Record Producer & Celebrity Publicist Jonathan Hay Has Kept His Dream Alive
Writer / Kelsey Schneider
He has traveled. He’s a father of two. He’s dethroned Michael Bublé from the number one spot on the jazz Billboard chart. Jonathan Hay has worked with numerous well-known artists, and for the past 10 years has worked out of his studio in St. Matthews.
He began producing four years ago after being a publicist for over two decades. He wanted to switch up his career and produce music full time. He said it might’ve been a midlife crisis since he was 40 at the time, but he hasn’t looked back since. An ex-fiancée of nine years, who at the time wasn’t happy about that decision, thought they’d suffer financially and that the decision would harm their lifestyle. Understandably, Jonathan says, she was concerned.
“As weird as it may sound, I need negativity and doubt in my life, as it helps drive my creativity and competitiveness,” Jonathan says. “So I made the decision and that was that.”
The first album Hay produced was “When Music Worlds Collide,” which he says included a lot of major hip-hop collaborations.
“The album also received the TIDAL Rising award from Jay-Z’s streaming company,” he says. “I co-produced that album with Mike Smith and Sirius XM DJ King Tech.”
Hay says the album launched his career. The album is only available on TIDAL, Apple Music and Amazon.
Hay’s background includes making music out of his father Wayne’s basement when he was a teenager.
“In 1994 I started working with “Studio 550” and their indie record label that was downtown on 550 South 5th Street,” Hay says. “My first taste of the professional industry was with 550 and Michael Jackson’s group “Quo” who signed to MJJ Productions. In 1995, also through the 550 label, I got my professional start on a song with a local singer and radio personality named Herlon Robinson for his album “Gotta Get My Groove On” that was sold in record stores regionally.”
A few years later Hay’s career as a publicist began, and he became part of the record-breaking “Days of the New” act that sold millions of records.
“I was dealing with major labels like Geffen and Interscope Records and I had no idea what I was doing,” Hay says. “I do know that if “Days of the New” didn’t exist, neither would Nicole Scherzinger of the “Pussycat Dolls,” or “Tantric,” who was signed to Madonna’s label “Maverick” and also went multi-platinum. Travis Meeks, Gary Meeks and “Days of the New” deserve way more respect and credit in the Louisville, Kentucky, area than what they get.”
These experiences led Hay to work with the Grammy-nominated “Nappy Roots,” who have sold millions of records.
Hay recently hit the top of the jazz Billboard charts with “Follow the Leader” and “Jazz Part Two.”
“Both of the albums were pretty much done right here in Louisville, Kentucky, at my home studio in St. Matthews,” Hay says.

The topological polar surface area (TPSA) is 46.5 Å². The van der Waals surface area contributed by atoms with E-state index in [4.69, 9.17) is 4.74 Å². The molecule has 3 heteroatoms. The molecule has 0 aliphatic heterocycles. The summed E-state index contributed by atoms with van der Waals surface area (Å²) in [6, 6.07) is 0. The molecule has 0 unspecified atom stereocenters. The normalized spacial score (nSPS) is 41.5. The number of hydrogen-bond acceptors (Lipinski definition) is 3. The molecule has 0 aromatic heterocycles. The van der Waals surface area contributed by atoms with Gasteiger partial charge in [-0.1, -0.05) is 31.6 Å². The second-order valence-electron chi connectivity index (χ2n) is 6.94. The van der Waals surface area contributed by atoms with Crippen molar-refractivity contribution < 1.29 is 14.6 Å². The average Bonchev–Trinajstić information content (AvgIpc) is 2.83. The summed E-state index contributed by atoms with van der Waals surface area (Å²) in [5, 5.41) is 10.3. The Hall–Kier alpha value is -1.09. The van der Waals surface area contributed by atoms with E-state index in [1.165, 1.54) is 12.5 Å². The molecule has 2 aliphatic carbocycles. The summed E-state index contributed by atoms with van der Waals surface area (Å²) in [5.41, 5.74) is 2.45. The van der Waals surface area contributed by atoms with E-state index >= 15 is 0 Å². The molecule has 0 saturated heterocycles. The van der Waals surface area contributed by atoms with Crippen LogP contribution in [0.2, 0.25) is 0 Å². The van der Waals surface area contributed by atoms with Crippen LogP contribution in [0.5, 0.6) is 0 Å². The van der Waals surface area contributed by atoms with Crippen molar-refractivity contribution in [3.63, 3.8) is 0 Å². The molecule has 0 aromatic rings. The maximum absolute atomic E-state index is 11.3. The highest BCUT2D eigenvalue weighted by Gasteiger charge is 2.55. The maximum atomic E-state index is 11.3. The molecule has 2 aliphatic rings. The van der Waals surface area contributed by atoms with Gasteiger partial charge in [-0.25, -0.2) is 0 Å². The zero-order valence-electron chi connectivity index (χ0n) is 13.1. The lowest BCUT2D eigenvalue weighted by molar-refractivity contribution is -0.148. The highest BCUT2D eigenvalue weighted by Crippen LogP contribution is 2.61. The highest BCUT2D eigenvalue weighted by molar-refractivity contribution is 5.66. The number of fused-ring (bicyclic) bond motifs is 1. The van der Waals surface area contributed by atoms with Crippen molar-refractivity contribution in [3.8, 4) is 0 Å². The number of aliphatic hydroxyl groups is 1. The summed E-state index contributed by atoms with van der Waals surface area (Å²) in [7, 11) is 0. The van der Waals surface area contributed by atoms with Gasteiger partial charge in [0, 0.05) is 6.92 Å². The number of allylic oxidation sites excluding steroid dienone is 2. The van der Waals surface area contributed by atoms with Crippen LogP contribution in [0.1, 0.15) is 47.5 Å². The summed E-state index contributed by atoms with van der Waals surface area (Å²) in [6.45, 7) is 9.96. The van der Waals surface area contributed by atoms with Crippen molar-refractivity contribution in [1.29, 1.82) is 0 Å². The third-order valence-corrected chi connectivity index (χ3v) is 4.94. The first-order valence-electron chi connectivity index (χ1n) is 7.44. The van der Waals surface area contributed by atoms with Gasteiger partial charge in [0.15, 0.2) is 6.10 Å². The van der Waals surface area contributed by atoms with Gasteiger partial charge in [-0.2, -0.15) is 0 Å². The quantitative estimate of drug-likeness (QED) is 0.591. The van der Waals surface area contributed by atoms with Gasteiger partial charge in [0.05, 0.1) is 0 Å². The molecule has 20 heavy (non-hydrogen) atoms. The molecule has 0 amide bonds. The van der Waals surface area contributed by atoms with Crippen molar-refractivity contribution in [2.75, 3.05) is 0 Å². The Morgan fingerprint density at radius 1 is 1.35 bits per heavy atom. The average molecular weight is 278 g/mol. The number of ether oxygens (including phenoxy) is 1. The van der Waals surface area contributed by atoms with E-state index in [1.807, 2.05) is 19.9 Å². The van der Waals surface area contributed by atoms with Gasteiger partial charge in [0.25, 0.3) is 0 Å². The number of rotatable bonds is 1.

At the moment Hay has one album, “Follow the Leader,” on Spotify, and he and his team are currently in negotiation to include the rest of his catalog on the Spotify format.
“Jazz Part Two is a very strange album for me,” Hay says. “I put it together during a really dark, difficult and emotional time, so it’s extremely personal and probably way too vulnerable. It’s very rewarding that it reached number two on the Billboard jazz charts. As for Follow the Leader, that project has literally blown my mind.”
Hay recently signed a deal with “Fat Beats,” a manufacturer and distributor of vinyl records, CDs and cassettes.
Hay says he has a long list of known acts that he’s worked with.
“I’ve pretty much worked with all my heroes,” he says. “Currently I’m working with the iconic group Eric B. & Rakim on “Follow the Leader” re-imagined as jazz.”
Hay says he’s dying to do a project with Finneas O’Connell, who does production work for his sister Billie Eilish.
“I also want to work with Adele on her upcoming LP, as I feel we could create some real magic,” Hay says.
Hay continues to operate out of his native Louisville, a town he loves.
“The city is truly a creative hub because it’s so close to Nashville, Tennessee, and also to Indianapolis, Indiana, and Cincinnati, Ohio, which have great, rising music scenes,” Hay says. “I travel from Louisville to Tampa, Florida, a lot and I always stop and do business in Nashville and Atlanta along the way.”
Hay has two children in St. Matthews and most of his family resides here.
“It would be really hard to be away from my mom, stepdad and sister,” he says.
Hay says he’s going to get an apartment in Times Square, as he’s starting to do a lot of business in New York and will be going back and forth.
Hay does all his pre-production at his home studio and then begins arranging music with Mike Baker at DSL Recording Studios in Jeffersontown. At that point, he’ll start emailing songs to his production team, which consists of Mike Smith in North Carolina, Benny Reid in New York and Mani Ajami in Sweden.
“(Smith, Reid and Ajami) record their parts and send the files back to me, and I finish them in St. Matthews and DSL,” Hay says. “When artists cut vocals, I do that in person. At that point, I usually travel to wherever they are. But if a major act wants to cut vocals with me in Louisville I’ll tend to go to Downtown Recording Studio on 5th Street, as it has a lot of space to accommodate an entourage.”